April 17, 2006

Rigging Polls on Immigration

My new VDARE column: Predetermined Polling Results on Amnesty

For decades, voter surveys have consistently shown that the public is outraged by the extent of illegal immigration. For example, in a CBS News poll last October, 75 percent said the government was “not doing enough” to keep out illegal aliens, while 15 percent were satisfied and merely 4 percent thought efforts were too restrictive.

Obviously, this is not a satisfactory result from the point of view of the Open Borders/Cheap Labor/Reconquista coalition. Fortunately for them, when it comes to specific mechanisms for enforcing this broad consensus, there is ample room to confuse and mislead the public by torturing the poll questions.

I spent over a decade and a half in the marketing research industry, and I've learned how hard it is to conduct a survey that elicits honest answers on any topic, much less one where the media routinely denigrates one side as "yahoos"...

The liberal Los Angeles Times has gotten a lot of publicity lately for its April 13th poll, which strikes me as a classic example of writing questions to get the responses you wanted. In the marketing research business, you'd lose clients by doing work so shoddy, but this poll suits the Times' agenda.

Let's look in detail at the three proposals offered: ...

Allow undocumented immigrants who have been living and working in the U.S. for a number of years, with no criminal record, to start a path to citizenship.”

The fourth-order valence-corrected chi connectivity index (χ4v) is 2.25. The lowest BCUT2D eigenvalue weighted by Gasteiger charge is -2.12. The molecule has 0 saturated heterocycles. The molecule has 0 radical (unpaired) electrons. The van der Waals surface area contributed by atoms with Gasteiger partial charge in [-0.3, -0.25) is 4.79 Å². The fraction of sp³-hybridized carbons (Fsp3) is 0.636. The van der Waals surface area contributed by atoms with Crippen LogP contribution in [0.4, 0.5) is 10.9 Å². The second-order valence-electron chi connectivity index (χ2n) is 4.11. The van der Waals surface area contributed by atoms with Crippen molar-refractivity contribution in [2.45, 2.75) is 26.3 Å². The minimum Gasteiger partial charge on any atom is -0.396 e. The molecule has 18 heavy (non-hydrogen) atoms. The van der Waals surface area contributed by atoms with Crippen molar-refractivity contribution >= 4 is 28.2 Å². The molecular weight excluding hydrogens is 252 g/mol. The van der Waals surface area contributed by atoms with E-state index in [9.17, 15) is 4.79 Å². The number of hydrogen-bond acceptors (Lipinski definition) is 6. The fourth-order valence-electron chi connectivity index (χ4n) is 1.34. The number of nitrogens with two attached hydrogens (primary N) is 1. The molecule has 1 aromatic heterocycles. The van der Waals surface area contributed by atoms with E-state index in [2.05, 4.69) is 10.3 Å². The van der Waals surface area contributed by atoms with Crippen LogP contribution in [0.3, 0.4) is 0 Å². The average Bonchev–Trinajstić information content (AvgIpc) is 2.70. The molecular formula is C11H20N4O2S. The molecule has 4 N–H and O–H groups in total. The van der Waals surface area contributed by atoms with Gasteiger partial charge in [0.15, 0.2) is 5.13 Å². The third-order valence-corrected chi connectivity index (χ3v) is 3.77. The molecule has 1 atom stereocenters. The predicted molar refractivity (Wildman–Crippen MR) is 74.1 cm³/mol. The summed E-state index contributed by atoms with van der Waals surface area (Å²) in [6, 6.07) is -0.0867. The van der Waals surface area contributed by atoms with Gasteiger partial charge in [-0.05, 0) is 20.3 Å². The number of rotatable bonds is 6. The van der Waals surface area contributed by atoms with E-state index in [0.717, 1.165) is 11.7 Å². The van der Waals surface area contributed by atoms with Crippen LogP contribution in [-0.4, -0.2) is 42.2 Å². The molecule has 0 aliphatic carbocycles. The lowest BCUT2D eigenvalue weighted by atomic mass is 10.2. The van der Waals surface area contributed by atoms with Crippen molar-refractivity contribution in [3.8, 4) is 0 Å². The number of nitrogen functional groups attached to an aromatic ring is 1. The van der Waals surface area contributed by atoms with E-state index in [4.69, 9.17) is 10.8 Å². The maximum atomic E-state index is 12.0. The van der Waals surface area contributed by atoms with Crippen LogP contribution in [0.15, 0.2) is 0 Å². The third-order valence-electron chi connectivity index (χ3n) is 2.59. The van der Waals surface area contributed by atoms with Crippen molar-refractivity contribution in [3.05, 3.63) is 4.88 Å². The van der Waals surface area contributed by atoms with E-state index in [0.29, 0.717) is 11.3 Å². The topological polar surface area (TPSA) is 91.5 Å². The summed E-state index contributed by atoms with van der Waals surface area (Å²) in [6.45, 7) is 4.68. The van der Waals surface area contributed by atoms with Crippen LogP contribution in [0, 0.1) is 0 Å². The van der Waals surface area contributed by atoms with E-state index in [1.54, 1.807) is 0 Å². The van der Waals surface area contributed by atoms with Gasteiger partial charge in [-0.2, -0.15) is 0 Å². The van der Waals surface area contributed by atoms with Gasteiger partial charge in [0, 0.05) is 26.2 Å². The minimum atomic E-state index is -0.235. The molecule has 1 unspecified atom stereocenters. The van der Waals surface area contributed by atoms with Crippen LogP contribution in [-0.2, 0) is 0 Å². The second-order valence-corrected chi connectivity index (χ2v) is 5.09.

Support: 66%

Oppose: 18%

Don't know: 16%

  • You'll note that the word "amnesty" is nowhere mentioned. For over two years now, President Bush has been trying to redefine "amnesty" to mean the only thing about the whole cave-in that he claims he's against: starting illegal immigrants on a path to citizenship. So, this is "amnesty" even by Bush's absurdly narrow definition. But, for some reason, the LA Times forgot to include the word "amnesty" in the proposal.

  • One notorious problem with survey research is that a sizable fraction of respondents try to be nice to pollsters and tell them what they want to hear. Some of the politically savvier participants in the poll will realize that the pollster's use of the euphemism "undocumented" for "illegal" is a dead-certain giveaway that they are supposed to answer "Support".

  • But lots of other respondents aren't terribly familiar with the term "undocumented". They don't realize it means "illegal". They reason: "If the question was about illegal immigrants, well, then it would ask about ‘illegal immigrants.’ And if they were illegal immigrants, they'd, by definition, have a criminal record, right? So, these are innocent people who, apparently, have misplaced some documents. And we don't want to waste time harassing them. It's the illegal immigrants we've got to concentrate on doing something about!"

  • Exactly where do the "undocumented" get to "start a path to citizenship"? Here? Or back home in their native countries? It doesn't say. You know and I know that "start a path to citizenship" is a euphemism for "immediately get the privilege of living in America forever, bring in their spouse and children, and get to start bringing in their siblings and parents, and if they feel like it, they eventually get to vote too." But that's not what it says.

  • The phrase "start a path to citizenship" has been carefully crafted to mislead, to make it sound like the beneficiaries are embarking on some arduous journey of the soul that will mold them into true-blue Americans. And who could be against that? The reality, of course, is quite different.


My published articles are archived at iSteve.com -- Steve Sailer

No comments: